I wonder how many unfortunate elderly people were driven to an early grave by such abuse. This needs to be investigated. Everyone is sickened by the abuse shown on the programme. Ordinary decent people are infuriated by it. I support Senator Brian Hayes’s call to adjourn our motion this evening and take this important issue because it concerns us all, particularly the elderly and most vulnerable.
An Cathaoirleach: I remind the House that the Chair has already ruled that the Committee on Procedure and Privileges can extend an invitation to anybody to address the House and it is a matter for the Committee on Procedure and Privileges only. The matter should be raised directly with the committee and not on the floor of the House. It would be appreciated if Senators would respect that ruling.
Mr. Coghlan: I must give voice again to the major outrage that exists in Dingle at the attitude and action of the Minister for Community, Rural and Gaeltacht Affairs, Éamon Ó Cuív. How can anybody at the stroke of a pen abolish such an area as an entity, and decree that a place of such long and honoured cultural heritage no longer exists? Many feel they are being called after a place in County Offaly, An Daingean. They do not want the name of any other town robbed for them.
Mr. Coonan: I welcome the fact that we are having a debate on the scandal of nursing homes this evening. We are also debating the Disability Bill. While these two matters are exercising public opinion another scandal is unfolding in regard to the lack of services being rolled out to those in the midlands and west for cancer treatment and BreastCheck. While the Minister and the Department of Health and Children have dropped the word “Hanly” the report appears to be implemented. I suggest the Tánaiste and Minister for Health and Children be invited to the House to discuss the health services. County hospitals such as Nenagh are being downgraded by stealth by the removal of services from rural Ireland. There is life outside the Pale but the Minister does not appear to recognise that. We need to have a discussion on health services for the people of rural Ireland, on the functions of the Health Service Executive and what has happened to the health boards. As these scandals are being debated, another scandal is unfolding. The health services should be debated as a matter of urgency.
Mr. Moylan: I wish to raise a matter that disturbed me on Sunday last where I had hoped common sense would prevail in close proximity to Croke Park. When a number of families returned to their cars after the matches they found a large number of vehicles clamped.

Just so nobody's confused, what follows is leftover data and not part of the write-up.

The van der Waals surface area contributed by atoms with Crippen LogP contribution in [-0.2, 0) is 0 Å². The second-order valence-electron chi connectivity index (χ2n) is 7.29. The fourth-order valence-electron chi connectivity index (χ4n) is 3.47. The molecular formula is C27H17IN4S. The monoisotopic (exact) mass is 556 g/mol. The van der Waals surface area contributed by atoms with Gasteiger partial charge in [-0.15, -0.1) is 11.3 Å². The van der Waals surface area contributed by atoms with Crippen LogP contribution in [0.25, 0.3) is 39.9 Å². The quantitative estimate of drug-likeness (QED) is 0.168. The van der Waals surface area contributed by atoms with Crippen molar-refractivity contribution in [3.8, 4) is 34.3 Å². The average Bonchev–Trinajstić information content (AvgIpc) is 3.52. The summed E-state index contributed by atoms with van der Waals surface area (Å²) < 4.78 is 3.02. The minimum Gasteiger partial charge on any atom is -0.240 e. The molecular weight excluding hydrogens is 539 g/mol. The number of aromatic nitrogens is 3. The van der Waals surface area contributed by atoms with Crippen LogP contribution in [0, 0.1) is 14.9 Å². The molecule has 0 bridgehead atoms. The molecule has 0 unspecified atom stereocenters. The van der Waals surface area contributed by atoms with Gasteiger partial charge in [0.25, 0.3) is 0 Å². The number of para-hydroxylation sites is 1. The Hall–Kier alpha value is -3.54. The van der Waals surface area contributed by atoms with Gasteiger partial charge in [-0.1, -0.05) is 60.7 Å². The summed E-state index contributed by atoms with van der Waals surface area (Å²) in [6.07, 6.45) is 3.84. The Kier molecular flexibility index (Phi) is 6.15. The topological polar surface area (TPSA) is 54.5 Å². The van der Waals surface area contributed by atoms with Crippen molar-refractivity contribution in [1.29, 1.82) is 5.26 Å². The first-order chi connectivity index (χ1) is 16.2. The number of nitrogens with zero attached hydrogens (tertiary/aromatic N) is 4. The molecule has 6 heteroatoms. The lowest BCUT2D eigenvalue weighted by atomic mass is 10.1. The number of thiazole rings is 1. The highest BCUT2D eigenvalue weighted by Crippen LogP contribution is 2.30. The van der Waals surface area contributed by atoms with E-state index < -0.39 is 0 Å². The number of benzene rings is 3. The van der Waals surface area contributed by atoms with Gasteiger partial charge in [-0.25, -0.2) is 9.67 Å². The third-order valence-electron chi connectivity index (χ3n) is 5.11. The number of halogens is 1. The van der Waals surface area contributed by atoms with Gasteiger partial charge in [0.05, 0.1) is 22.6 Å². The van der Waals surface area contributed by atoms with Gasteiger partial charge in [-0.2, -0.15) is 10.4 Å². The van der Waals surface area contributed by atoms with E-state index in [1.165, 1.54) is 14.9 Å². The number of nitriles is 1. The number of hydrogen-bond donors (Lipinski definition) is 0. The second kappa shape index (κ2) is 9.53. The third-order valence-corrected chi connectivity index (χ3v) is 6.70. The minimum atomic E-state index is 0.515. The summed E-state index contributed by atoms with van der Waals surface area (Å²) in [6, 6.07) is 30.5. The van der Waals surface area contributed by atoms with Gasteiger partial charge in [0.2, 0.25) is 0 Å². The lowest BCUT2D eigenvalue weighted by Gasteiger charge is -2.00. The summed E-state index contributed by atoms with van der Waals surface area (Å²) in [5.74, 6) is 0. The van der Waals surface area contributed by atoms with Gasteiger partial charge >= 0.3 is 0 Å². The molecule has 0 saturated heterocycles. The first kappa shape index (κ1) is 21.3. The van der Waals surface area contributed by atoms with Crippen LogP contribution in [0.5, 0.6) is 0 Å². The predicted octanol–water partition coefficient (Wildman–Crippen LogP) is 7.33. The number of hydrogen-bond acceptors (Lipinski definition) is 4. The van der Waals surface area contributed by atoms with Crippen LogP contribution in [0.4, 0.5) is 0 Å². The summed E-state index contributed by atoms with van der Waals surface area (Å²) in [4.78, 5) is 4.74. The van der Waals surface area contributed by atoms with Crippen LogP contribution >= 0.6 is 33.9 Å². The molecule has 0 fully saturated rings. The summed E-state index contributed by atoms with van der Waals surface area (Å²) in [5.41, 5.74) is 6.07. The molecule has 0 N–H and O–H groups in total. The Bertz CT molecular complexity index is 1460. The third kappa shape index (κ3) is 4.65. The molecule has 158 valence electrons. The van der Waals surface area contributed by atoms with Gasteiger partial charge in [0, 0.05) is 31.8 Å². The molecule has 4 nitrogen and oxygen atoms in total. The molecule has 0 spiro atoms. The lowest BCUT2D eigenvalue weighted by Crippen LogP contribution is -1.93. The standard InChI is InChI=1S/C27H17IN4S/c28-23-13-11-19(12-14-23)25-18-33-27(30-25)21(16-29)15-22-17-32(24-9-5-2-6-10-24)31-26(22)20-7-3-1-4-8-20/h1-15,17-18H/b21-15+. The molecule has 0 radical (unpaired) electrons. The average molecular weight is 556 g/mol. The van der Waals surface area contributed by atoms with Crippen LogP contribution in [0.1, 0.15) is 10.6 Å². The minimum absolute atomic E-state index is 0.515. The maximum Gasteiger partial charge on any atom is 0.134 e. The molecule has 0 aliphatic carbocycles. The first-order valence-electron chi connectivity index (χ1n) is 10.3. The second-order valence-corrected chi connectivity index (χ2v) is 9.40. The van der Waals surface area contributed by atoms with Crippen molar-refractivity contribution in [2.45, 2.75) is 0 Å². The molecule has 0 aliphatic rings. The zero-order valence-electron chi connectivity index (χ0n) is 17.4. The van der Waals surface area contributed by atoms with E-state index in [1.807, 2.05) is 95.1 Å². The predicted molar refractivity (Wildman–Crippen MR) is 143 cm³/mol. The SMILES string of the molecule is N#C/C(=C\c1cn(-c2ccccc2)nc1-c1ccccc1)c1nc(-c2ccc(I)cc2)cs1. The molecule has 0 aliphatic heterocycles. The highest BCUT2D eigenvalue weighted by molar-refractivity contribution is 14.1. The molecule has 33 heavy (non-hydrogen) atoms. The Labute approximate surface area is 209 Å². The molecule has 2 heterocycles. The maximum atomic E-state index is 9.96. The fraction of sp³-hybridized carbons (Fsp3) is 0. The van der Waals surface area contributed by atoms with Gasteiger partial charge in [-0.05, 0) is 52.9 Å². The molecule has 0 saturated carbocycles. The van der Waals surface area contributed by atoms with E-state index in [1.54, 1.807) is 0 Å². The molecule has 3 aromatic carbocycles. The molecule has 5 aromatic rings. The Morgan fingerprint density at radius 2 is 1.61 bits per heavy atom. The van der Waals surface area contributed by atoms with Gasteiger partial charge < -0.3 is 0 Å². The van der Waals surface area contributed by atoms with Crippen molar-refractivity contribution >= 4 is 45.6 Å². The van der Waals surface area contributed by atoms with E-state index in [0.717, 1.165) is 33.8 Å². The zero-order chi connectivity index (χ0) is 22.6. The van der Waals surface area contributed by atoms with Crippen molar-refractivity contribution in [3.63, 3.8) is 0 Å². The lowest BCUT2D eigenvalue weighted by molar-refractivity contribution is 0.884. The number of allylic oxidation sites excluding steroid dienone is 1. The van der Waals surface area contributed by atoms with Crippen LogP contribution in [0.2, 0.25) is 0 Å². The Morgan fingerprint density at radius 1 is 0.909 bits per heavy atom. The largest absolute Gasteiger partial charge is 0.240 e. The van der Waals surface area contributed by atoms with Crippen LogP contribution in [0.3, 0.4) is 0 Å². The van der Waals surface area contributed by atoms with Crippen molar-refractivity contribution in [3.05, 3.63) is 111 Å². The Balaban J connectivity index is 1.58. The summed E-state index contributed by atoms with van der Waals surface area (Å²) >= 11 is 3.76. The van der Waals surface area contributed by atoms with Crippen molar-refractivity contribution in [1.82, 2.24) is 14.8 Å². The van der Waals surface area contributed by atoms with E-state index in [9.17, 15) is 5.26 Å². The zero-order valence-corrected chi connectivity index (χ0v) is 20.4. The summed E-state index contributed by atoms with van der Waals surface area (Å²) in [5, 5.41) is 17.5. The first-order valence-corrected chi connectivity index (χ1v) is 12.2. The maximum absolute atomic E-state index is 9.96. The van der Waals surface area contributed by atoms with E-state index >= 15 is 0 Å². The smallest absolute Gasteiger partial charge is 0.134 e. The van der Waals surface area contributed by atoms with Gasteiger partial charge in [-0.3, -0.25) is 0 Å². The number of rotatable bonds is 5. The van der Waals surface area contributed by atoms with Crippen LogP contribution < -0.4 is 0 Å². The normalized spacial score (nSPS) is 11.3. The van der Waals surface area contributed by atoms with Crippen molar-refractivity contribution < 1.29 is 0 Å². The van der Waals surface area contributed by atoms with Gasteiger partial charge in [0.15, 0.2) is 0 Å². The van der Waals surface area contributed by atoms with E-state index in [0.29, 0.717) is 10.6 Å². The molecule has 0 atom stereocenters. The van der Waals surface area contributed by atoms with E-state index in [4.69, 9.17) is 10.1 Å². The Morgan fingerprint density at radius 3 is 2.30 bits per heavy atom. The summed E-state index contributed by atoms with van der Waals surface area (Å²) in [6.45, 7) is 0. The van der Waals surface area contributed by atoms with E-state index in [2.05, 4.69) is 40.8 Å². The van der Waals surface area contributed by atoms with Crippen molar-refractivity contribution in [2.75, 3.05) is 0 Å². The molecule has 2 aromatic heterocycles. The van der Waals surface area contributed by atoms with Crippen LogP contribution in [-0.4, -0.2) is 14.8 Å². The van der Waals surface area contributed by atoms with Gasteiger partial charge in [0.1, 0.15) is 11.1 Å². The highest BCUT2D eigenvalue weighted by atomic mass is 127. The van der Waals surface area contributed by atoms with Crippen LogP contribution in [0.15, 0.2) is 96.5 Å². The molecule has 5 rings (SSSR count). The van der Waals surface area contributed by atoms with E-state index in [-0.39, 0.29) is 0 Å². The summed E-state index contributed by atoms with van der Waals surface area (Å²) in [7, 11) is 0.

Mr. Moylan: They were not interfering in any way with footpaths but some may have been close to junctions. It is wrong that those people who come to Dublin for a few hours should have their cars clamped.
Mr. Moylan: Irrespective of who is responsible, whether Dublin Corporation, the Department of the Environment, Heritage and Local Government or the Department of Transport, common sense should prevail on the day of a match in Croke Park.
Mr. Bradford: I support what has been suggested by my party leader, Senator Brian Hayes, on the need to debate the nursing homes scandal this afternoon. It is the least we can do and is what the public would demand. When this issue is fully ventilated and dealt with, I would hope that between now and the recess we could have a broader debate on the issue of care of the elderly. This has been the subject of many reports but we need to seriously contemplate this crucial issue. The demographics are changing and the population is becoming elderly. In the future the issue of care of the elderly will be the biggest political issue here. The elderly may be out of political fashion today but we have a major responsibility to put in place systems and structures to ensure they are dealt with in a fair and reasonable fashion and can retire in comfort. Issues such as the carer’s allowance, carer’s benefit, nursing home subventions and so on need to be debated and addressed. I hope, once we have dealt thoroughly and openly with the current scandal, that we will look in a broader fashion at care of the elderly and their needs and the needs of those retiring. They have built up this country to what it is and we must be seen to respond to them.